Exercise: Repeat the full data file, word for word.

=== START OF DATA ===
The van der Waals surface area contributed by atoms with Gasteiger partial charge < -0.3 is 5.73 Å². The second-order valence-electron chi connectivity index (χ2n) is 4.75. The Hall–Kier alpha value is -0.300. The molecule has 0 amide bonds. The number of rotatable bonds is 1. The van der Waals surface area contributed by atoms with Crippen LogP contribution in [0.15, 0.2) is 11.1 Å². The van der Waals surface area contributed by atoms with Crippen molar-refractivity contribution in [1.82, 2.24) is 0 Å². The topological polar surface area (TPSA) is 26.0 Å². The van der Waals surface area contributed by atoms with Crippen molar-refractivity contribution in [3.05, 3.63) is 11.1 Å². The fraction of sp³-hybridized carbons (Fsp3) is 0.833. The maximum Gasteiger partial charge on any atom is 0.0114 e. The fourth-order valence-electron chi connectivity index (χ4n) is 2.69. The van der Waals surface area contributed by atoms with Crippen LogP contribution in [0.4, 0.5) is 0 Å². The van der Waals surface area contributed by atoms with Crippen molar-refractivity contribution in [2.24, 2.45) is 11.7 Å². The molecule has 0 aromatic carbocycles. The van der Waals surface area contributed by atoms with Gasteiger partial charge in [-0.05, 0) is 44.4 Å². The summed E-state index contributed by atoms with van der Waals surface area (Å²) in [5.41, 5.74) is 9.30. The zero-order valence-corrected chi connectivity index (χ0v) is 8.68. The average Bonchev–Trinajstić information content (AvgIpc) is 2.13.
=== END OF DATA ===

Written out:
The van der Waals surface area contributed by atoms with Gasteiger partial charge < -0.3 is 5.73 Å². The second-order valence-electron chi connectivity index (χ2n) is 4.75. The Hall–Kier alpha value is -0.300. The molecule has 0 amide bonds. The number of rotatable bonds is 1. The van der Waals surface area contributed by atoms with Crippen LogP contribution in [0.15, 0.2) is 11.1 Å². The van der Waals surface area contributed by atoms with Crippen molar-refractivity contribution in [1.82, 2.24) is 0 Å². The topological polar surface area (TPSA) is 26.0 Å². The van der Waals surface area contributed by atoms with Crippen molar-refractivity contribution in [3.05, 3.63) is 11.1 Å². The fraction of sp³-hybridized carbons (Fsp3) is 0.833. The maximum Gasteiger partial charge on any atom is 0.0114 e. The fourth-order valence-electron chi connectivity index (χ4n) is 2.69. The van der Waals surface area contributed by atoms with Crippen LogP contribution in [0.4, 0.5) is 0 Å². The van der Waals surface area contributed by atoms with Crippen molar-refractivity contribution in [2.24, 2.45) is 11.7 Å². The molecule has 0 aromatic carbocycles. The van der Waals surface area contributed by atoms with Gasteiger partial charge in [-0.05, 0) is 44.4 Å². The summed E-state index contributed by atoms with van der Waals surface area (Å²) in [5.41, 5.74) is 9.30. The zero-order valence-corrected chi connectivity index (χ0v) is 8.68. The average Bonchev–Trinajstić information content (AvgIpc) is 2.13.